Bachelor of Nutrition Science

General

Program Description

Course summary

Eating well is central to supporting growth and development, preventing chronic disease, and general vitality at all stages of life. Nutrition is the science of how the foods we eat affect our health. Nutritionists are scientists who attain, maintain and promote the health of the public through nutrition research, communication of nutrition information or public health forums. Dietitians are specialist nutritionists who, in addition to these research and public health roles, are accredited to work with individuals and groups to help improve their health outcomes and quality of life. This occurs in settings such as the community, hospitals, private practice, research and food service.

The Bachelor of Nutrition Science provides a strong grounding in areas including nutrition science, food chemistry, biochemistry, and metabolism, as well as training in nutrition research. You will be able to apply your knowledge to a range of community settings. These include working with organisations and industries to create better nutritional standards and policies, undertaking research, and working with communities to support health through improved nutrition. The program is designed to meet the prerequisite requirements for admission into the Master of Nutrition and Dietetics, which is required to be eligible for the credential of Accredited Practising Dietitian.

You will study the building blocks of nutrition: biochemistry, nutritional epidemiology, public health nutrition and physiology. You will explore the role of nutrients in the regulation of enzymes and metabolic pathways through to food sources of nutrients and food production. You will also consider nutrition education in the community, including the effects of food and nutrition policy on health.

Course Learning Outcomes

Course Learning Outcomes are statements of learning achievement that are expressed in terms of what the learner is expected to know, understand and be able to do upon completion of a course. Students graduating from this course will be able to demonstrate:

  1. Demonstrate knowledge and understanding of basic sciences in relation to nutrition and the interactive role of nutrition in health and the prevention of disease.
  2. Illustrate an awareness of food as a source of nutrients, an appreciation of food habits and can identify the social and cultural importance of food.
  3. Critically review, analyse and synthesise information in relation to nutrition, food and health.
  4. Apply principles of nutrition science within research and practice environments.
  5. Appreciate the range of applications of nutrition science within research and social environments.
  6. Exercise critical thinking and independent problem-solving.
  7. Communicate food and nutrition knowledge and ideas to others.
  8. Understand the importance of being an independent learner who exercises responsibility for their ongoing professional development.

Year 1

Autumn

Subject Code Subject Name Credit Points Session(s)
MEDI150 Fundamental Concepts in Food and Nutrition 6 Autumn
MEDI160 Scientific Literacy 6 Autumn
MEDI100 Human Structure and Function 6 Autumn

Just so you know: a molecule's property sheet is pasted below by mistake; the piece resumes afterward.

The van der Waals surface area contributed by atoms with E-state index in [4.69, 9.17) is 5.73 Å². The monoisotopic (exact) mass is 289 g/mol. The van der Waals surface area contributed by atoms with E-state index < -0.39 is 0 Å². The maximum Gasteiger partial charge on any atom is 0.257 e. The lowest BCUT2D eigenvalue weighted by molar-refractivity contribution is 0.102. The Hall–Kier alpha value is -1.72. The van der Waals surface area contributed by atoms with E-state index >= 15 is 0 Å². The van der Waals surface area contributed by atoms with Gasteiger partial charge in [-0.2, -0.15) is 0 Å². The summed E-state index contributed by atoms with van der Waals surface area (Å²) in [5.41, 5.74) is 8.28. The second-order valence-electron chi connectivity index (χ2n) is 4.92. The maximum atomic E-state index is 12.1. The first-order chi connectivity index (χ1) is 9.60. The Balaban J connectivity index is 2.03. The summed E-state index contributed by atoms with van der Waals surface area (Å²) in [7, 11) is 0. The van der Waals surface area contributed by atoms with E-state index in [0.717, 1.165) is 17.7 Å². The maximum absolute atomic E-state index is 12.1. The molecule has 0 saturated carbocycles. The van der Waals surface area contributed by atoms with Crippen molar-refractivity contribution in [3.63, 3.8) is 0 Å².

Plus one of the following two subjects:

Note: Students who have achieved a mark of 65% or more in NSW HSC Chemistry or equivalent must select CHEM101 and CHEM102. All other students must select CHEM104 and CHEM105.

Subject Code Subject Name Credit Points Session(s)
CHEM101 Chemistry IA: Introductory Physical and General Chemistry 6 Autumn
CHEM104 Foundation Chemistry: Properties of Matter 6 Autumn

Spring

Subject Code Subject Name Credit Points Session(s)
BIOL103 Molecules, Cells and Organisms 6 Spring
MEDI112 Introduction to Anatomy and Physiology II 6 Spring
MEDI151 Healthy Ageing 6 Spring

Plus one of the following two subjects:

Subject Code Subject Name Credit Points Session(s)
CHEM102 Chemistry 1B: Structure and Reactivity of Molecules for Life 6 Spring
CHEM105 Foundation Chemistry: Reactions and Structures 6 Spring


Year 2

Autumn

Subject Code Subject Name Credit Points Session(s)
BIOL213 Principles of Biochemistry 6 Autumn
CHEM215 Food Chemistry 6 Autumn
MEDI211 Control Mechanisms Physiology 6 Autumn
MEDI231 Measurement of diet and health promotion 6 Autumn

Spring

Subject Code Subject Name Credit Points Session(s)
BIOL214 The Biochemistry of Energy and Metabolism 6 Spring
MEDI251 Nutritional Epidemiology 6 Spring
MEDI213 Nutritional Physiology 6 Spring
STAT251 Fundamentals of Biostatistics 6 Spring

Year 3

Autumn

Subject Code Subject Name Credit Points Session(s)
MEDI369 Nutrition in Practice 6 Annual, Autumn
MEDI362 Research in Human Nutrition 6 Autumn
MEDI363 Community and Public Health Nutrition 6 Autumn

Plus ONE subject as approved by the Course Coordinator.

Spring

Subject Code Subject Name Credit Points Session(s)
MEDI355 Nutrition and Food Innovation 6 Spring

Plus, 18 credit points of electives which may include the following THREE subjects from the list below or other subjects as approved by the Course Coordinator:

Subject Code Subject Name Credit Points Session(s)
CHEM325 Bioinformatics: Genome, Genes and Biomolecules 6 Spring
MEDI350 Research Projects 12 Autumn, Spring
CRLP200 Career Ready Learning & Practice 6 Autumn, Spring, Summer 2019/2020

Minors

If students wish to complete a minor as part of the Bachelor of Nutrition Science, consultation with the Academic Program Director and subsequent approval is required.

Faculty of Business

  • Business Law
  • Business Information Systems
  • Management
  • Faculty of Engineering and Information Sciences